Psychotherapy techniques including cognitive behavioural therapy (CBT) may be appropriate for some, while still others may turn to prescribed medicines or seek to treat specific associated physical symptoms such as hyperthyroidism, chronic fatigue, or diabetes. [6]

How to Stop Panic Attacks at Night

If you are experiencing a panic attack at night, there are certain steps that can be taken to deal with the situation based upon the recommendation of the NHS. First, it is advisable to close your eyes and breathe inward slowly and deeply through the nose.

Exhale through the mouth slowly and deeply as before, and continue repenting the process counting “one” through “five” upon each inhale and exhale. Try to be as aware of the anxiety taking place within you and best understand the nature of the phenomena. [7]

night panic attack

What if I Can’t Sleep For Fear of a Panic Attack At Night?

Anxiety and worry can feed upon a person’s ability to get a sound and healthy night’s sleep, and because intense panic attacks tend to stir up deep emotions and racing thoughts within the subject, this can become a significant obstacle for them being able to get the peaceful rest they need at night.

It’s important to recognize that worrying over “what if” scenarios does nothing to improve the situation here in the present moment, and so letting go of these thoughts can go a long way toward dispelling the persistent stress and anxiety. Ask the question why it is you are unable to sleep, then work toward addressing the core thoughts and feelings that lie at the centre of the problem.

Healthy Sleep Habits

Keeping healthy is an essential part of winning the battle against panic disorder, as the healthier you are the more ready and prepared you will be to handle any symptoms. Having a healthy sleep schedule in place and doing your best to adhere to it is a good way of helping to promote a balanced and less stressful sleep cycle.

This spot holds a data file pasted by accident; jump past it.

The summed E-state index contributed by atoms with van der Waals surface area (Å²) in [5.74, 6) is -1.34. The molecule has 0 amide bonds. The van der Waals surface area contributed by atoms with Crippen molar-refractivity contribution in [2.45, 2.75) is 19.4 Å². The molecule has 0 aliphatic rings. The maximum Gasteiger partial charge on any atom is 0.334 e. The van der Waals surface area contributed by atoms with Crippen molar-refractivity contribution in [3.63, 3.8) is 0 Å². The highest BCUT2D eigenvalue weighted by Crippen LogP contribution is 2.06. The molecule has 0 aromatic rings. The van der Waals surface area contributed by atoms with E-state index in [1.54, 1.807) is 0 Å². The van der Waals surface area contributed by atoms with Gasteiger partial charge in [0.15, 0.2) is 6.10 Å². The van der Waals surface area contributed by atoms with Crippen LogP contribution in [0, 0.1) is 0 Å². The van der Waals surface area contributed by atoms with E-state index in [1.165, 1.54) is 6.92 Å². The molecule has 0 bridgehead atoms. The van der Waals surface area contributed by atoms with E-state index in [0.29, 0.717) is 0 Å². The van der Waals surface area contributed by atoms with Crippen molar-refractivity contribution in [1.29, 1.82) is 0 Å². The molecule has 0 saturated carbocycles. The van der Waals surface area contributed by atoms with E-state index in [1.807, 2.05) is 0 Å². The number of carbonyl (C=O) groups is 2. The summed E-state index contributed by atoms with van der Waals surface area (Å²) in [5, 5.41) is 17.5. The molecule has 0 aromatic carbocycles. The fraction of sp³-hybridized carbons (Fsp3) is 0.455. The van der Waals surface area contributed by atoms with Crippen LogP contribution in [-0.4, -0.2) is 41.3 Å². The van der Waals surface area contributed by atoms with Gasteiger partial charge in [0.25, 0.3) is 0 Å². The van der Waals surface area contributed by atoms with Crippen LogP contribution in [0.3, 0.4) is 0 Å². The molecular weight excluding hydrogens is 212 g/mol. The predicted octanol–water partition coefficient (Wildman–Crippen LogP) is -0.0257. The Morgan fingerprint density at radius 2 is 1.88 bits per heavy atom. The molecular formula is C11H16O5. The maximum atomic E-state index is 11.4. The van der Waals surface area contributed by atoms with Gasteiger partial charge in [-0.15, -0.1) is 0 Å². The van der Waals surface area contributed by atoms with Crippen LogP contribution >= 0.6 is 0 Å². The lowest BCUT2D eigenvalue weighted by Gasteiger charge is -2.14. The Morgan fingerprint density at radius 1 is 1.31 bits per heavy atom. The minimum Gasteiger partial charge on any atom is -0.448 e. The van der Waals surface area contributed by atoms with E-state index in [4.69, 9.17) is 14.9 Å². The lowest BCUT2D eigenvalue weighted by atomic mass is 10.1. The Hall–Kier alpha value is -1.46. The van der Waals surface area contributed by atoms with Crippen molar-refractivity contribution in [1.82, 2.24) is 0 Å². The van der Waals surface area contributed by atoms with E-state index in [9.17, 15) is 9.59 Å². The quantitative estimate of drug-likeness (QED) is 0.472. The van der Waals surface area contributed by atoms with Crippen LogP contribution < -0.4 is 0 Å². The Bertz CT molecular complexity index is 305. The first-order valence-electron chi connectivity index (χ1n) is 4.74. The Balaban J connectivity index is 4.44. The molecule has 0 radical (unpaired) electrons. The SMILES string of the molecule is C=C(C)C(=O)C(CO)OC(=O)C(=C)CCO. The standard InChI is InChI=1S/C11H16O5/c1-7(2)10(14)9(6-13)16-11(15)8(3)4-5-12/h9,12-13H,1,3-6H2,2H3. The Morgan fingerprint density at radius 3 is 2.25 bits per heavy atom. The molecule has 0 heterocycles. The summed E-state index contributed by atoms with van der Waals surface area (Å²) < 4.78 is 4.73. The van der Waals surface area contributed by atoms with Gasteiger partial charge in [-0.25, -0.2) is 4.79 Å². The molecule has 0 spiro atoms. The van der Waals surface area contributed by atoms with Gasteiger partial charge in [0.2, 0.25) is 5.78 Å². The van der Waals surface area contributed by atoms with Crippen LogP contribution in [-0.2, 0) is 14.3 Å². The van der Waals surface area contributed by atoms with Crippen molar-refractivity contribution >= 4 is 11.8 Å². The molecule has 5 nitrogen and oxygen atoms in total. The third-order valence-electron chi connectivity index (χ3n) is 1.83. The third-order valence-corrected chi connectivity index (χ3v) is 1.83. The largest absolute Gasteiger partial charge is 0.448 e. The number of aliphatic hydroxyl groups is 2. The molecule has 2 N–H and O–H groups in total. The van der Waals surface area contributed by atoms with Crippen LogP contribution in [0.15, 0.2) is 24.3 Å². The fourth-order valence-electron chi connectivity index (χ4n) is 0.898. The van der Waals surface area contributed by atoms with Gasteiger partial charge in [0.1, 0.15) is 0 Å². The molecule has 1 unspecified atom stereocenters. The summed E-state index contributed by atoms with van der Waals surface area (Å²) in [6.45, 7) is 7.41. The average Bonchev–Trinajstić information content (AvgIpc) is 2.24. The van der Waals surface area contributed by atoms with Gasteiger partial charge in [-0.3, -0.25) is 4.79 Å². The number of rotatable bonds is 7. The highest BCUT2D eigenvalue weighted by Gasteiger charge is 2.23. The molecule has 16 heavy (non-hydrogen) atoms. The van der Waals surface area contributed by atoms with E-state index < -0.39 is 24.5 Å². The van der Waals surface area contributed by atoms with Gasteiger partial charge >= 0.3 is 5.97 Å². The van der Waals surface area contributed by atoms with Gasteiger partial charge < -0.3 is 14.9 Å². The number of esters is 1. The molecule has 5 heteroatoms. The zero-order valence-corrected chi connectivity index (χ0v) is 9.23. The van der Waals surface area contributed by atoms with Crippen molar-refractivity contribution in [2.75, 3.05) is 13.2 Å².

Have a set time for falling asleep and waking up in place, and make every effort to stick to them no matter what by adequately preparing for bed time and setting alarms that will help you wake up at your target hour.

When to See a Doctor For Panic Attacks At Night

Constant anxiety and panic attacks can have a profound negative impact in a person’s life, leading to consequences at work, home, or in social settings. If this leads to chronic insomnia or noticeable health effects, it may be time to seek out the advice and assistance of a trained medical professional.

Finding the right help can do much to address the individual’s unique set of causes and symptoms that have promoted the onset of panic attacks or panic disorder in the first place, and lead to a brighter future at work and at home.

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References

[1] https://adaa.org/about-adaa/press-room/facts-statistics

[2] https://www.ncbi.nlm.nih.gov/pmc/articles/PMC3629320/

[3] https://www.sciencedirect.com/science/article/pii/S0890856709643197

[4] https://www.beyondblue.org.au/the-facts/anxiety/types-of-anxiety/gad

[5] https://www.nimh.nih.gov/health/statistics/panic-disorder.shtml

[6] https://www.aafp.org/afp/2015/0501/p617.html

[7] https://www.cambridge.org/core/journals/the-british-journal-of-psychiatry/article/panic-attacks/60B95CC2AF8DE3F5F4802985BEFEDA1A